Wednesday, July 27, 2011

Spice Up Your Embosing

I discovered heat embossing early on in my stamping career, and fell instantly in love with it! It's still my favorite "wow" technique, giving me a thrill each time I watch those granules change from tiny colored grains into a smooth, shiny image.

As with many things, I bought all kinds of brands and types of powders before I learned to simplify! How to store this collection efficiently when only two were alike to begin with? I saw an idea somewhere for putting the powders into spice jars. I commented at stamp club one evening that I was looking for a wall-mount spice jar rack, and my friend Lori came bringing me this from a garage sale a couple of months later. I LOVE IT. Most of the colors I had accumulated just got dumped into the spice jars, and I ran lid labels onto Whisper White and punched them out. A couple of the jars had lids missing. Amazing as it seems, the lids from the SU! embossing powders fit perfectly, completing my set.

Want to learn from my mistakes as you start out? Here's what you need to know when you can't find anyone to ask in the craft store aisles:

When you first begin to heat emboss, invest in a
good quality heat gun. Tool temperatures can vary by as much as 300 degrees, and you don't want to be disappointed because your powder won't melt! Be sure the metal tip of the gun is not exposed so you avoid burns (it's hotter than your curling iron, gals!). It's also nice to have a tool that comes with a guarantee - think Stampin' Up! here. This is an investment for the long haul, not worth the "savings" when you have to buy two or three cheaper heat guns over the same period of time that one quality tool will last.

Next, you'll need a way to stick the embossing powder to the paper until you can melt it. Here's where the amazing
VersaMark ink comes in. It remains tacky for about 10 minutes, giving you plenty of time to work.

Of course, you'll need some
embossing powder. Did you know it comes in three grades? Fine or "detail" is good for those really delicate images, medium (most readily available and not usually labeled as to grade), and thick/heavy (sometimes used for an overall coating, such as the clear "Glassy Glaze" which makes such an interesting cracked or stained glass effect). A one ounce jar will last...and last...and last! To keep your powder true to color, make sure you shake it into a clean receptacle to return it to the original container.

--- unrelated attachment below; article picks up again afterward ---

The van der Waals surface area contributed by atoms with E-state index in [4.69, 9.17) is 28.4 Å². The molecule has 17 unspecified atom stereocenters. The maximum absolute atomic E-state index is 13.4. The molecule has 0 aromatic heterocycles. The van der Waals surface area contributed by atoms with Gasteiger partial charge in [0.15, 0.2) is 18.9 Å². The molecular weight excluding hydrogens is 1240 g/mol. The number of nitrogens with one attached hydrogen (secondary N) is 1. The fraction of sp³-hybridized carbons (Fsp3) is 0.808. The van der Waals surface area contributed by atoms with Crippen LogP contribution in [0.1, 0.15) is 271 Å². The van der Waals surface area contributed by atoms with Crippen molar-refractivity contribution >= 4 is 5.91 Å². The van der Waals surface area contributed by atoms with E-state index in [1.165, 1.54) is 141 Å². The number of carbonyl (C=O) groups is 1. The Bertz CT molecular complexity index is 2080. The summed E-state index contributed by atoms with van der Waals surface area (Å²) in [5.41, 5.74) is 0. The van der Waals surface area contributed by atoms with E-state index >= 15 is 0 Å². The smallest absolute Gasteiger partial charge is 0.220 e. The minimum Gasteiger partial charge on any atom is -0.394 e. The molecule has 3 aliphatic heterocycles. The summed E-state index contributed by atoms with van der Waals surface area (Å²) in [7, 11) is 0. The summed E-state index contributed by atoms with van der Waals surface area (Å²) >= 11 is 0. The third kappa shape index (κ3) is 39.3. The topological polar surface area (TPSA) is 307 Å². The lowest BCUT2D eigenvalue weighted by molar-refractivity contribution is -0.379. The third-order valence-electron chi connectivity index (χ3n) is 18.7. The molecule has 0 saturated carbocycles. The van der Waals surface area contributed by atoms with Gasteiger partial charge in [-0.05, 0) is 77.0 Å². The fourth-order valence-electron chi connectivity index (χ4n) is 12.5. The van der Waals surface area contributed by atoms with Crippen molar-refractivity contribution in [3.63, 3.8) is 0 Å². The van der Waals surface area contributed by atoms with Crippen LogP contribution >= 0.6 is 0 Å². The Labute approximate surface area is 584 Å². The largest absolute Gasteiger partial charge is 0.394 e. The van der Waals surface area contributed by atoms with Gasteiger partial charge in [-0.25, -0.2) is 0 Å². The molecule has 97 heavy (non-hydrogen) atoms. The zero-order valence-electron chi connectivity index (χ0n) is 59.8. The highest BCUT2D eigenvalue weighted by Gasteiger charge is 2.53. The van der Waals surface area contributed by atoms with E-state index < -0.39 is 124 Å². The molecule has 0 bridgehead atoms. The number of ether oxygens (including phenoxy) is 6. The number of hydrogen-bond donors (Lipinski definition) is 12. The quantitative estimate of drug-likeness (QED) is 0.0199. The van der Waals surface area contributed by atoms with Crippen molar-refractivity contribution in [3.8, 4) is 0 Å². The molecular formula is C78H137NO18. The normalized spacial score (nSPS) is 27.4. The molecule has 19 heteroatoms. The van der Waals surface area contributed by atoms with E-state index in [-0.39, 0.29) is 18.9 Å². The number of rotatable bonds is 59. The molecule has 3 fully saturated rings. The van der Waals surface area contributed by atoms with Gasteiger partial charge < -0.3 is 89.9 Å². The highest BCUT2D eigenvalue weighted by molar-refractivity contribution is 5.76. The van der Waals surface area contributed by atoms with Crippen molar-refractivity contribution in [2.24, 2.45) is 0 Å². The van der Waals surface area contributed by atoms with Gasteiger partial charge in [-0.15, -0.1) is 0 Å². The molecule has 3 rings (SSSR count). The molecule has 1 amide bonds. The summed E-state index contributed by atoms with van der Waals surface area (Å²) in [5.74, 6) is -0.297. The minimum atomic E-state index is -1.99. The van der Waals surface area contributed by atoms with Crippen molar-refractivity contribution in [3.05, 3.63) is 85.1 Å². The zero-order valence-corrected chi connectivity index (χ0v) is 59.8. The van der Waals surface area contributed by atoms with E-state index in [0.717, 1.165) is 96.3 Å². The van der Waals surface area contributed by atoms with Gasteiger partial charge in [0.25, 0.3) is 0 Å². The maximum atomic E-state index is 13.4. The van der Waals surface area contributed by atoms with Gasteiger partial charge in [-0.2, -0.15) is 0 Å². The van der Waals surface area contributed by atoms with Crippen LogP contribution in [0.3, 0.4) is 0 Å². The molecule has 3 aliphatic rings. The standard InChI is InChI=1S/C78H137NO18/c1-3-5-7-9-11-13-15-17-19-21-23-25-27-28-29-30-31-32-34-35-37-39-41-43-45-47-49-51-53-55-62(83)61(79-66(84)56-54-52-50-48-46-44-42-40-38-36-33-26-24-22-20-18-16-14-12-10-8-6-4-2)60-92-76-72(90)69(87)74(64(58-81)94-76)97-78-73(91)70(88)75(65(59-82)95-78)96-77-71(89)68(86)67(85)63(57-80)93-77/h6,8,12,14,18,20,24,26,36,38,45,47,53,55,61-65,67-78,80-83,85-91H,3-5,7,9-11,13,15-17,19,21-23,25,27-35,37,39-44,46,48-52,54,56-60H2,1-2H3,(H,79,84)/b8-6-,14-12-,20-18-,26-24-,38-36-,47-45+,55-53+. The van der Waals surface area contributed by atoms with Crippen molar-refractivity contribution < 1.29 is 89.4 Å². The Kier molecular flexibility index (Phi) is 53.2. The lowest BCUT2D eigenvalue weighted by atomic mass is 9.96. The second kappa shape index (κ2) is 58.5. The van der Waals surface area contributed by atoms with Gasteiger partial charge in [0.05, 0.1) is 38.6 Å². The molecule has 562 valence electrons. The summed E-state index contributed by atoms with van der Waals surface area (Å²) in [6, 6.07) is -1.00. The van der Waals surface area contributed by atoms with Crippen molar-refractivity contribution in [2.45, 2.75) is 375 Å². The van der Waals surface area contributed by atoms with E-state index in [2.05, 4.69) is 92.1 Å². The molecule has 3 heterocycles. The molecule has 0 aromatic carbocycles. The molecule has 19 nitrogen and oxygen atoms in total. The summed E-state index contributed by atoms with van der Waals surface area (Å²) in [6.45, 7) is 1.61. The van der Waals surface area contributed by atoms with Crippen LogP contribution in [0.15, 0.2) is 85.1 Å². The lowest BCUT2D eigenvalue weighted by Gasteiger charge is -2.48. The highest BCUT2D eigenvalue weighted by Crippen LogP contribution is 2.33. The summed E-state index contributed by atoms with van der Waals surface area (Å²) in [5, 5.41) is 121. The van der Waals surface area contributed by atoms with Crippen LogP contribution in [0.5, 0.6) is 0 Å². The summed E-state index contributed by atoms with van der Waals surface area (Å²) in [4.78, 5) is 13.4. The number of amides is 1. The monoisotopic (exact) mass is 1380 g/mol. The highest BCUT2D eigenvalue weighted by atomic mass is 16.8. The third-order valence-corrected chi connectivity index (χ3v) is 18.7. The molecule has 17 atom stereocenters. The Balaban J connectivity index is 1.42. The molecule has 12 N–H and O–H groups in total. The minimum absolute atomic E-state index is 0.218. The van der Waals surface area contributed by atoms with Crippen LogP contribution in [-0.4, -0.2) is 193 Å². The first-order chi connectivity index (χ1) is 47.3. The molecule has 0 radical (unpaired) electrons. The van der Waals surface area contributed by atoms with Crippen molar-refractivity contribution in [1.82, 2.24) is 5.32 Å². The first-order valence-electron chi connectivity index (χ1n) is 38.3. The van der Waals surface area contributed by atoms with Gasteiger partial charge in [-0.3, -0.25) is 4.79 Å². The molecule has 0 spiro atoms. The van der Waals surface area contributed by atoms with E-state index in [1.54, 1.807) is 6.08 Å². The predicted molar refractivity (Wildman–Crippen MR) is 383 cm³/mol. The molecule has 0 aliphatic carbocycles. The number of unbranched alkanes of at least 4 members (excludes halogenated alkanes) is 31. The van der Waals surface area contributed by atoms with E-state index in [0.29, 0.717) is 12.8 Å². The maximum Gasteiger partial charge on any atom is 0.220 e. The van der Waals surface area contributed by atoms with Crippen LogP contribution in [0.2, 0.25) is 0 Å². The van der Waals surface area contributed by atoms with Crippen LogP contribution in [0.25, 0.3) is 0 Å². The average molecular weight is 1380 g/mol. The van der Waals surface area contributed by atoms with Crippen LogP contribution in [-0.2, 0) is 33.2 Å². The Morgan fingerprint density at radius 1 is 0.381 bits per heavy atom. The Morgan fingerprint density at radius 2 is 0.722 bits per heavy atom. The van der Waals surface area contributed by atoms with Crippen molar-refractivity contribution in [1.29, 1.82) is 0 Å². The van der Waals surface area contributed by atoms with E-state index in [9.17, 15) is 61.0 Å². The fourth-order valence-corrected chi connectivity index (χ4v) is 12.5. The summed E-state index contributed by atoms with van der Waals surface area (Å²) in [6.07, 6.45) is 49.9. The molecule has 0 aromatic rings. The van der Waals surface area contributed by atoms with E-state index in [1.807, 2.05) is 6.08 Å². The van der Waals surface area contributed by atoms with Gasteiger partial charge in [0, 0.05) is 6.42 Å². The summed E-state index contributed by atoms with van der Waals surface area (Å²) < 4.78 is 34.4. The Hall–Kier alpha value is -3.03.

Top Secret Tip: You do not need one of every color embossing powder. You need black, white, metallics (including Ver-de-gris if you like that), and clear. This is true with very few exceptions and simplifies things so much! Here's what to do: Coat your stamp with Versamark. Next, stamp into the classic ink color you want your embossed image to appear. Now stamp onto your cardstock, apply clear embossing powder and heat set. Your finished image will appear to be whatever color ink you used! This saves you so much space and $$! And it will not damage your ink pads (just be sure to clean your stamp before you put it on the Versamark again).

embossing buddy isn't essential to the actual process of heat embossing, but you'll be especially glad you have one in the winter or if your crafting space is carpeted. It's a little bag filled with a powder that cuts static electricity, which can cause rogue granules to stick to your project where you don't want them! This little gizmo will save you lots of time and angst and ensure a clean, clear finished image with just a simple swipe across your card stock before you stamp the image.

Speaking of those receptacles. I started with flexible paper plates. These work okay, and it's what I could afford at first after I bought the above. You can just fold the plate in half to create a channel and send those unused granules back into the jar for the next time. However. Once the plate has uncooperatively "popped" on you a couple of times, showering embossing granules all over you and your work area, you may want to rethink the decision to purchase a set of the Powder Pals. Their shape helps control the flow of the powder, and the little removable plugs in the narrow end let you keep control of what falls out, when!

Finally, I keep a couple of tiny paint brushes and a larger brush (for cleaning my work area) nearby. The small brushes work well if I want to remove embossing powder granules from part of the image before heat setting.

Hope you find this helpful as you work with this very rewarding technique! -Kathy

Tuesday, July 26, 2011

Butterfly Ring Notepad

Stamping supplies:
Asst. Stampin’ Up Card Stock
Rose Red Ink
Stampin’ Up! Sponges
Background Texturz Plate
Basic Black 1-1/4” Striped Grosgrain Ribbon
Blushing Bride -½” Stitched-Poly Ribbon
Marina Mist 1/8” Taffeta Ribbon
Basic Pearls Jewels
Glue Dots
*Sticky Notepad
*Ring Clip

Monday, July 25, 2011

Pennants & Fun Folds

Today I have a couple of examples from a recent swap with other demonstrators for you.

The first showcases the new Petite Pennants Builder punch and mini clothespins that you'll find in the 2011-12 IB&C. Thanks, Deloris!